Narnia & The Sunday Times

kinnon —  December 11, 2005 — 2 Comments

Minette Marrin defends Narniates from the wicked forces arraigned against them:

There has for several days been a tremendous fluttering in the dovecotes of the liberal intelligentsia; this twittering and squawking has been caused by the dramatic appearance of Aslan, the Christ-like lion in CS Lewis’s children’s story The Lion, the Witch and the Wardrobe; the multi-million-dollar Disney film of the book was released here last week to huge publicity. Several prominent members of the commentariat have felt moved to express their contempt and indignation at something that will give huge pleasure to millions of children. If it were not so repressive and censorious, this would be comic.

The problem for liberal intellectuals is that The Lion, the Witch and the Wardrobe, like the whole Narnia series, is overtly Christian, for those that have ears to hear, and therefore religious propaganda and therefore a bad thing. Young minds might be perverted by this insidious stuff. The flames of this indignation have been fanned by the fact that the film has been eagerly taken up by the American Christian right.

But don’t confuse her with a “True Believer” in all things Narnia. CS Lewis crafted stories that she now thinks are “crude, cobbled together in a clumsy pastiche and sometimes distasteful or sententious.” She cites herself as being in agreement on this with JRR Tolkien. (How nice for her.) And of the writings that inspired Lewis, well they areself-contradictory” aren’t they?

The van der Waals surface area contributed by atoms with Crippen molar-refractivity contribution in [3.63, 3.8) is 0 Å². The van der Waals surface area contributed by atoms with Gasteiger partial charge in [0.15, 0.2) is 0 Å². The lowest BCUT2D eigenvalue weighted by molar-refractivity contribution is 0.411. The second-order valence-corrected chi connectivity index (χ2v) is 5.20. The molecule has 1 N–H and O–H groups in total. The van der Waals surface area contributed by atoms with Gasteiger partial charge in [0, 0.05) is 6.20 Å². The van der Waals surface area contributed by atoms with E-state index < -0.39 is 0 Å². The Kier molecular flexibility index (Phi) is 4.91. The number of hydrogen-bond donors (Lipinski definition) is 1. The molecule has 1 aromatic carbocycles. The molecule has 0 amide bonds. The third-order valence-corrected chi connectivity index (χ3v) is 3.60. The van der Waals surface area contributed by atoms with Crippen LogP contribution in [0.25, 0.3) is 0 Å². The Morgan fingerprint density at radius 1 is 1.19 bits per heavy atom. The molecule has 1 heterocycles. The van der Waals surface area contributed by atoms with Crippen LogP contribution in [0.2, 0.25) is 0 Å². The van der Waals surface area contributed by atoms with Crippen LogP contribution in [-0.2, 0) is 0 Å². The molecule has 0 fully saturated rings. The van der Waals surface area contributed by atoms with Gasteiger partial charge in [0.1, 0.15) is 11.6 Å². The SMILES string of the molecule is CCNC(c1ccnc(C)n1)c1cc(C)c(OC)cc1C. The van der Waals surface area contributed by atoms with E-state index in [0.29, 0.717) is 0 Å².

Ahh, to be as brilliant as Ms. Marrin, charitable to those poor literalist souls, the evangelical Christians – whilst beating her “secular liberal” friends about the head for acting like them. Unlike said evangelicals, “they have no cultural excuse”.

And if you’re wondering what “sententious” means; it’s an adjective meaning “given to moralizing in a pompous or affected manner.” Rather like Ms. Marrin’s writing, perchance?

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A television editor, writer & director since 1978. A Christian since 1982. More than a little frustrated with the Church in the West since late in the last millennium.

2 responses to Narnia & The Sunday Times

  1. I love when the secular press tries to speak to the presence of Christian faith in the public sphere. Their disconnection from this reality of millions of people’s lives is rather remarkable. It doesn’t show that they are smarter or superior. It really shows how narrow and empoverished they are. Their lack of respect for something so basic points to their fundamental core of insecurity about their own beliefs and the basis for their perspective on life. All they seem to offer is disrespect and cynicism. There is no positive alternative. There is no system of belief. All they really offer is their own self-congratulatory superior opinion. The measure of a person is not what they say, but how they live. I’ll put the lives of the millions of Narnian-lovers up against these critics anyday.

  2. OH, yes, I forgot to say … condescention is a sure sign of not only moral weakness, but of intellectual and emotional as well. To look down upon, even pity, those to whom you feel are beneath you is not a sign of greatness or magnanimity, but of having lost one’s humanity.


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